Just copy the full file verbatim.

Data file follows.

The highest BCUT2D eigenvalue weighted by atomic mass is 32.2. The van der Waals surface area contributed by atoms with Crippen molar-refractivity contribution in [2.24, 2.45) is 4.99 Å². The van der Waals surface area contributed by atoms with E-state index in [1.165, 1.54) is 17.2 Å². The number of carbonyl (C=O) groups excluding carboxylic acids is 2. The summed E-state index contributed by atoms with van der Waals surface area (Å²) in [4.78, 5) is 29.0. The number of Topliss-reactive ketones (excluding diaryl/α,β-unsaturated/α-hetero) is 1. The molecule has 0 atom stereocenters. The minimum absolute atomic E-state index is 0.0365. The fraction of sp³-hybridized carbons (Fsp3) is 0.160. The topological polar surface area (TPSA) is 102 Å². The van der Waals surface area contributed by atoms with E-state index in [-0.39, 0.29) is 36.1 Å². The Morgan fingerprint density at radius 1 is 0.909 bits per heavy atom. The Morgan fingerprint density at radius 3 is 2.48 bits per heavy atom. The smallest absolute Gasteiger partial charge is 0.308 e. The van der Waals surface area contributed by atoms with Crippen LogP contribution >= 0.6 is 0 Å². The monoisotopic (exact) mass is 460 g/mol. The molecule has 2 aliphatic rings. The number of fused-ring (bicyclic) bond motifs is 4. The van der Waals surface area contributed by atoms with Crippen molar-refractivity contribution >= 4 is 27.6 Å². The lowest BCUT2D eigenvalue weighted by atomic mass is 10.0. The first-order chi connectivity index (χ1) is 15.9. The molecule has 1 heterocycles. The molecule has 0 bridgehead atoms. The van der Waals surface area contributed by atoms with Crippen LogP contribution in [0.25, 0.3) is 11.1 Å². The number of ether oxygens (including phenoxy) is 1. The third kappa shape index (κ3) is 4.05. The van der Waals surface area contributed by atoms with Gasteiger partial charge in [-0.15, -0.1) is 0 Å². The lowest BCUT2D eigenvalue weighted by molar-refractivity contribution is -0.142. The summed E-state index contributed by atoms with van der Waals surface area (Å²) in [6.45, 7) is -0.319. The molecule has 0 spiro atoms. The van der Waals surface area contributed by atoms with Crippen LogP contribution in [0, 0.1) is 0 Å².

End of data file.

The highest BCUT2D eigenvalue weighted by atomic mass is 32.2. The van der Waals surface area contributed by atoms with Crippen molar-refractivity contribution in [2.24, 2.45) is 4.99 Å². The van der Waals surface area contributed by atoms with E-state index in [1.165, 1.54) is 17.2 Å². The number of carbonyl (C=O) groups excluding carboxylic acids is 2. The summed E-state index contributed by atoms with van der Waals surface area (Å²) in [4.78, 5) is 29.0. The number of Topliss-reactive ketones (excluding diaryl/α,β-unsaturated/α-hetero) is 1. The molecule has 0 atom stereocenters. The minimum absolute atomic E-state index is 0.0365. The fraction of sp³-hybridized carbons (Fsp3) is 0.160. The topological polar surface area (TPSA) is 102 Å². The van der Waals surface area contributed by atoms with E-state index in [-0.39, 0.29) is 36.1 Å². The Morgan fingerprint density at radius 1 is 0.909 bits per heavy atom. The Morgan fingerprint density at radius 3 is 2.48 bits per heavy atom. The smallest absolute Gasteiger partial charge is 0.308 e. The van der Waals surface area contributed by atoms with Crippen LogP contribution >= 0.6 is 0 Å². The monoisotopic (exact) mass is 460 g/mol. The molecule has 2 aliphatic rings. The number of fused-ring (bicyclic) bond motifs is 4. The van der Waals surface area contributed by atoms with Crippen molar-refractivity contribution >= 4 is 27.6 Å². The lowest BCUT2D eigenvalue weighted by atomic mass is 10.0. The first-order chi connectivity index (χ1) is 15.9. The molecule has 1 heterocycles. The molecule has 0 bridgehead atoms. The van der Waals surface area contributed by atoms with Crippen LogP contribution in [0.25, 0.3) is 11.1 Å². The number of ether oxygens (including phenoxy) is 1. The third kappa shape index (κ3) is 4.05. The van der Waals surface area contributed by atoms with Gasteiger partial charge in [-0.15, -0.1) is 0 Å². The lowest BCUT2D eigenvalue weighted by molar-refractivity contribution is -0.142. The summed E-state index contributed by atoms with van der Waals surface area (Å²) in [6.45, 7) is -0.319. The molecule has 0 spiro atoms. The van der Waals surface area contributed by atoms with Crippen LogP contribution in [0, 0.1) is 0 Å².